The median age in the city was 53 years. 16.1% of residents were under the age of 18; 5.3% were between the ages of 18 and 24; 17.4% were from 25 to 44; 36.7% were from 45 to 64; and 24.5% were 65 years of age or older. The gender makeup of the city was 46.0% male and 54.0% female.

2000 census

According to the 2000 census, there were 8,334 people, 3,917 households and 2,201 families residing in the city. The population density was 1,191.8 people per square mile (460.3/km²). There were 4,250 housing units at an average density of 607.8 per square mile (234.8/km²). The racial makeup of the city was 93.27% White, 0.58% African American, 1.25% Native American, 1.27% Asian, 0.23% Pacific Islander, 0.89% from other races, and 2.52% from two or more races. Hispanic or Latino people of any race were 2.30% of the population.

There were 3,917 households of which 23.3% had children under the age of 18 living with them, 42.4% were married couples living together, 11.2% had a female householder with no husband present, and 43.8% were non-families. 36.3% of all households were made up of individuals and 16.2% had someone living alone who was 65 years of age or older. The average household size was 2.09 and the average family size was 2.67. 205 of these households were on the waiting list of the Housing Choice Voucher Program as of 2003.

Age distribution was 19.6% under the age of 18, 5.5% from 18 to 24, 21.8% from 25 to 44, 32.3% from 45 to 64, and 20.8% who were 65 years of age or older. The median age was 47 years. For every 100 females, there were 85.5 males. For every 100 females age 18 and over, there were 82.6 males.

The median household income was $34,536, and the median family income was $47,027. Males had a median income of $38,013 versus $27,753 for females. The per capita income for the city was $22,395. About 8.9% of families and 14.0% of the population were below the poverty line, including 19.0% of those under age 18 and 10.2% of those age 65 or over.

Media

Notable people

Sister city

Port Townsend is twinned with Ichikawa, Hyōgo, Japan. A group of local students participate in an exchange with this city during the summer.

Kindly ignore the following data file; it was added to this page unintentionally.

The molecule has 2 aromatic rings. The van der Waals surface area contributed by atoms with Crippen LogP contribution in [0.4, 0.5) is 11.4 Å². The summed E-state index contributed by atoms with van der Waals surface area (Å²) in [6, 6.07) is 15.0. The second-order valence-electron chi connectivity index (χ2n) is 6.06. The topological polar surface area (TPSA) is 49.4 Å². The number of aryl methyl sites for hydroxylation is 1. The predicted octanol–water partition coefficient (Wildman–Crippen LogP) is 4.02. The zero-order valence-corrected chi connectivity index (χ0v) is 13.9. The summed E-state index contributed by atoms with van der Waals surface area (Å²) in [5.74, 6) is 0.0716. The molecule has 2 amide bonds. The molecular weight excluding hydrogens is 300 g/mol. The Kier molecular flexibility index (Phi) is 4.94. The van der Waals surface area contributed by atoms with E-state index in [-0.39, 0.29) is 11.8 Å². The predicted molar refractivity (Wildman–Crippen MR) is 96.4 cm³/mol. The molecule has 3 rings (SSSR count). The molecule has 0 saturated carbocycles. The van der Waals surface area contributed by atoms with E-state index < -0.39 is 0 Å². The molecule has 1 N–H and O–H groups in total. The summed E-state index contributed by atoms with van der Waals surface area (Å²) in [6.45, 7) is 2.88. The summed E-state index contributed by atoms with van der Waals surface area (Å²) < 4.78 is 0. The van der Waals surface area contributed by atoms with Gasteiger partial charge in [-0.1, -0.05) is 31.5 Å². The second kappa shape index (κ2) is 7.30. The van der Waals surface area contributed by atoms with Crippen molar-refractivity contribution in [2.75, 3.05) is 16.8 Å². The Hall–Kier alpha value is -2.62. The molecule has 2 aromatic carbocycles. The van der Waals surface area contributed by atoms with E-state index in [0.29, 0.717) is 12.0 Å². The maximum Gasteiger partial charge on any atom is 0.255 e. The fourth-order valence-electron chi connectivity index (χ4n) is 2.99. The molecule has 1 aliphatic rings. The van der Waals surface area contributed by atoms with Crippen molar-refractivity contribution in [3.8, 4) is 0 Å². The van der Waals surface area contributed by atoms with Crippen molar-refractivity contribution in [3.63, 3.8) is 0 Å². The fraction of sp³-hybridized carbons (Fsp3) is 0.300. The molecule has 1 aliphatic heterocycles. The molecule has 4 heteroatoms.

According to the Washington State Lieutenant Governor's website,[29] Port Townsend also has a sister city relationship with Jalapa, Nicaragua, though the city's website[30] does not reflect this.

See also

References

  1. ^ "2017 U.S. Gazetteer Files". United States Census Bureau. Retrieved March 28, 2019.
  2. ^ a b "American FactFinder". United States Census Bureau. Retrieved 2012-12-19.
  3. ^ a b c "Annual Estimates of the Resident Population: April 1, 2010 to July 1, 2017 (PEPANNRES): Washington Incorporated Places". American Factfinder. U.S. Census Bureau. Retrieved January 2, 2019. Cite error: Invalid <ref> tag; name "USCensusEst2017" defined multiple times with different content (see the help page).
  4. ^ "Port Townsend". Geographic Names Information System. United States Geological Survey.
  5. ^ a b "Geographic Identifiers: 2010 Demographic Profile Data (G001): Port Townsend city, Washington". U.S. Census Bureau, American Factfinder. Retrieved January 2, 2019.
  6. ^ "Find a County". National Association of Counties. Retrieved 2011-06-07.
  7. ^ a b St. George, Peter. "Fort Worden History". SaintImages. Retrieved 9 August 2011.
  8. ^ Notes from Jefferson County Historical Society
  9. ^ "Wooden Boat Festival - Port Townsend, WA". Woodenboat.org. Retrieved 2012-08-16.
  10. ^ Port Townsend Bay Kinectic Skulpture Race, retrieved 2012-12-29
  11. ^ Port Townsend Art Galleries
  12. ^ Rosetheatre.com
  13. ^ Zosha Millman (April 15, 2019). "A brand new music Thing: Sasquatch founder launches new Washington music festival". Seattle P-I.
  14. ^ "US Gazetteer files: 2010, 2000, and 1990". United States Census Bureau. 2011-02-12. Retrieved 2011-04-23.
  15. ^ "Whidbey Island Route Map". Washington State Department of Transportation. Retrieved April 26, 2012.
  16. ^ "PORT TOWNSEND, WASHINGTON (456678): Period of Record Monthly Climate Summary". Western Regional Climate Center. 2010. Retrieved 2012-01-04.
  17. ^ "Port Townsend, Washington Normals Monthly Station Data". National Oceanic and Atmospheric Administration. Retrieved 2017-05-10.
  18. ^ McClary, Daryl C. "Jefferson County -- Thumbnail History". History Ink. Retrieved 7 July 2012.
  19. ^ Bermant, Charlie (September 14, 2010). "Hospital's new CEO highest paid public official in Jefferson County". The Peninsula Daily News. Retrieved July 7, 2012.
  20. ^ "Community Resources". PTguide. Retrieved 7 July 2012.